North Macedonia is undertaking a reform of the three- and four-year vocational programmes to improve their quality and labour market relevance (see Box 1.3). The aim is to provide students with the broad set of skills required by employers. As they progress in their VET career, students will choose a specific field, which will allow them to develop the specific competencies for their sector. To enable this, VET students will devote fewer hours to general studies in their last years of upper secondary (Spasovski et al., 2018[36]).

Box 1.3. Reform of the three- and four-year VET programme

North Macedonia envisages strengthening work-based learning and promoting a competence-based, modularised approach in vocational education that is focused on the development of broad, transferable skills.

The main features of a revised VET programme are:

  • Modularisation: the replacement of subjects with learning units (“modules”) which are either mandatory or optional. Modules may be taken independently as electives or alongside other modules focused on a particular area to create a coherent programme. This approach aims to provide a more individualised and flexible learning experience, which will reflect students’ different interests and needs. It also allows for greater mobility across programmes.

  • Progressively giving more time to vocational studies: the time that students allocate to vocational education will increase, while general education will be reduced, resulting in 45% of teaching time devoted to general education and 55% to VET.

  • Promoting work-based learning: in the revised syllabus, work-based learning based on work experiences should form an integral part of the VET education.

The reform also aims to introduce a VET-specific matura exam for VET graduates (see Chapter 2).

Source: (Spasovski et al., 2018[36]), Concept Paper On Modernization of The Secondary TVET, Ministry of Education and Science, Project For Skills Development And Innovation Support (Sdisp), https://mk-dizajn.hr/wba4wbl/wp-content/uploads/sites/30/2018/09/Concept_Paper_modernization_of_secondary_TVET_EN-_MK-.pdf.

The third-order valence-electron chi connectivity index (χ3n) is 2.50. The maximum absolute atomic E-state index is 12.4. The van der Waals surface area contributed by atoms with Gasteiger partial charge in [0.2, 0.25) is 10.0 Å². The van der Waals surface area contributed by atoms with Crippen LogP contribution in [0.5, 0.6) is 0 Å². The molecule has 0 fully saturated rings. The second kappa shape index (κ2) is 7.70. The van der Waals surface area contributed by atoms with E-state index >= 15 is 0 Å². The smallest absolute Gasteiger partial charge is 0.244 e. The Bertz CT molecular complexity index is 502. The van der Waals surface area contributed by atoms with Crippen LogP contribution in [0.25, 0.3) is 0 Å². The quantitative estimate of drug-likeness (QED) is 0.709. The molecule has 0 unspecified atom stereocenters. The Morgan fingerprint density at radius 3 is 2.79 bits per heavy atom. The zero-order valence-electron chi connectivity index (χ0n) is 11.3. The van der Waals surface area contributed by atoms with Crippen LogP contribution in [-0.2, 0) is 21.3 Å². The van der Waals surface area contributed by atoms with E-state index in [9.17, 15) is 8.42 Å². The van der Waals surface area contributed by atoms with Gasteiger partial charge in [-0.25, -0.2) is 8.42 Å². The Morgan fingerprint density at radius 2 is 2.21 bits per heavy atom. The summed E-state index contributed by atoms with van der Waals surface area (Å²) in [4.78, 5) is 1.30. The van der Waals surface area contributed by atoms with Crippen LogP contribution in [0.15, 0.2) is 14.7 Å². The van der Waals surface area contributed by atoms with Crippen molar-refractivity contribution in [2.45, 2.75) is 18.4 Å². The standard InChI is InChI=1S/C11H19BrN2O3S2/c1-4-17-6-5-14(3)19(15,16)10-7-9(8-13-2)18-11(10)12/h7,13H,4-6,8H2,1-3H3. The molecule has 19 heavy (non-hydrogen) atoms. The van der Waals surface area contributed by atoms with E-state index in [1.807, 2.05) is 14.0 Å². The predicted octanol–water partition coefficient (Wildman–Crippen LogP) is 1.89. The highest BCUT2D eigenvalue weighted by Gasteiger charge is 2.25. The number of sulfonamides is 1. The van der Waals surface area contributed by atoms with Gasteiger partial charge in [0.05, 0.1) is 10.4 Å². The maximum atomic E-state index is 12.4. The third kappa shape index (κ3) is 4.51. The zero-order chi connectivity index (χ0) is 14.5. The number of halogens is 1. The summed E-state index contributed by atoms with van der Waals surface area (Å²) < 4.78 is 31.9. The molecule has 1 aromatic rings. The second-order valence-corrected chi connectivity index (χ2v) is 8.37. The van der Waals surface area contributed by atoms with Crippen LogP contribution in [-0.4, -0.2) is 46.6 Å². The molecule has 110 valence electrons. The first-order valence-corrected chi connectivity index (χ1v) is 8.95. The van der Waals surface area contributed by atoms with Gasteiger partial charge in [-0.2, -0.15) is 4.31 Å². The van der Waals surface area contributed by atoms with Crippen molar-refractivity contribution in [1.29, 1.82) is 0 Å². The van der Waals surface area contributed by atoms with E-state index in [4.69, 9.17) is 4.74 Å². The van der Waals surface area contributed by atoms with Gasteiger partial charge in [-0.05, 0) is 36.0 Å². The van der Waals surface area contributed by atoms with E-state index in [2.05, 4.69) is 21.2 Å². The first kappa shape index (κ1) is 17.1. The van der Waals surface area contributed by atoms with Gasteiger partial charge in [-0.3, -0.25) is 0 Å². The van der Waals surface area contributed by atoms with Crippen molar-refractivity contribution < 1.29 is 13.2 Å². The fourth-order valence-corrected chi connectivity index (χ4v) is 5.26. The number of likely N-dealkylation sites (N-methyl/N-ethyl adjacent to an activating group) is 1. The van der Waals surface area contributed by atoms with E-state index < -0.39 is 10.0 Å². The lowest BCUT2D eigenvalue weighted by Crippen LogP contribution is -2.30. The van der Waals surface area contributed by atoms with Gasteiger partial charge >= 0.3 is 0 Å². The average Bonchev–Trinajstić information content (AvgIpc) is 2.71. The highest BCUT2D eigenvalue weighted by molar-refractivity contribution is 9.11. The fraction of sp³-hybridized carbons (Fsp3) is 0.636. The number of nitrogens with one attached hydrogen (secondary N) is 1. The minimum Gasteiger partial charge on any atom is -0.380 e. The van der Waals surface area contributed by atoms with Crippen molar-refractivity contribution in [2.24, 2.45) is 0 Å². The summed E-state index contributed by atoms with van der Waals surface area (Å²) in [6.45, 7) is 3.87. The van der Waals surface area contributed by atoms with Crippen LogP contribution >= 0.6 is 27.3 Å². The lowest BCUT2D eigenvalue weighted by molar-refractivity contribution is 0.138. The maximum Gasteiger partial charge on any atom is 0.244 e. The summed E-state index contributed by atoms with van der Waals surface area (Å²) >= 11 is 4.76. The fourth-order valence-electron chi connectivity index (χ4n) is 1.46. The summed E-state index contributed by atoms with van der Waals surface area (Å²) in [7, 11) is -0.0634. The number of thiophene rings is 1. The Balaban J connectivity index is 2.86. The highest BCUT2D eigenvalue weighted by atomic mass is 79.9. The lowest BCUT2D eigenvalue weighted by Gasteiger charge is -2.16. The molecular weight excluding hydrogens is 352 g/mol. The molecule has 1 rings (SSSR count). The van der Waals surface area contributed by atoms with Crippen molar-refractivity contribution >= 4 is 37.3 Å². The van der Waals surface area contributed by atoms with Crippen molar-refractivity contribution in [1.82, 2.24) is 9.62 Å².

Main trends in participation, learning and equity

Enrolment has increased significantly across all levels of education in North Macedonia in recent decades, however low learning outcomes indicate that many young adults in North Macedonia leave education without mastering the basic competencies for life and work. Inequities remain large and children from minority communities are still less likely to access quality education and to successfully progress through the system.

Participation

Participation to compulsory education has increased, but a minority of students leave school before completing upper secondary

Increases in primary enrolment over the past decade mean that North Macedonia, like most of its neighbours in the Western Balkans, has now met the benchmark of “full” primary school enrolment. Following a dip in the years following independence, participation at other levels of schooling has expanded steadily. Between 2000 and 2015, gross enrolment rate in upper secondary education increased from 67% to 79%, and from 23% to 41% in higher education (Figure 1.8) (UNESCO-UIS, n.d.[11]).

Figure 1.8. Gross enrolment rate by level of education in North Macedonia (2000-15)
Figure 1.8. Gross enrolment rate by level of education in North Macedonia (2000-15)

Source: (UNESCO-UIS, n.d.[11]), The Republic of North Macedonia, UNESCO-UIS, http://uis.unesco.org/country/MK (accessed on 15 February 2018).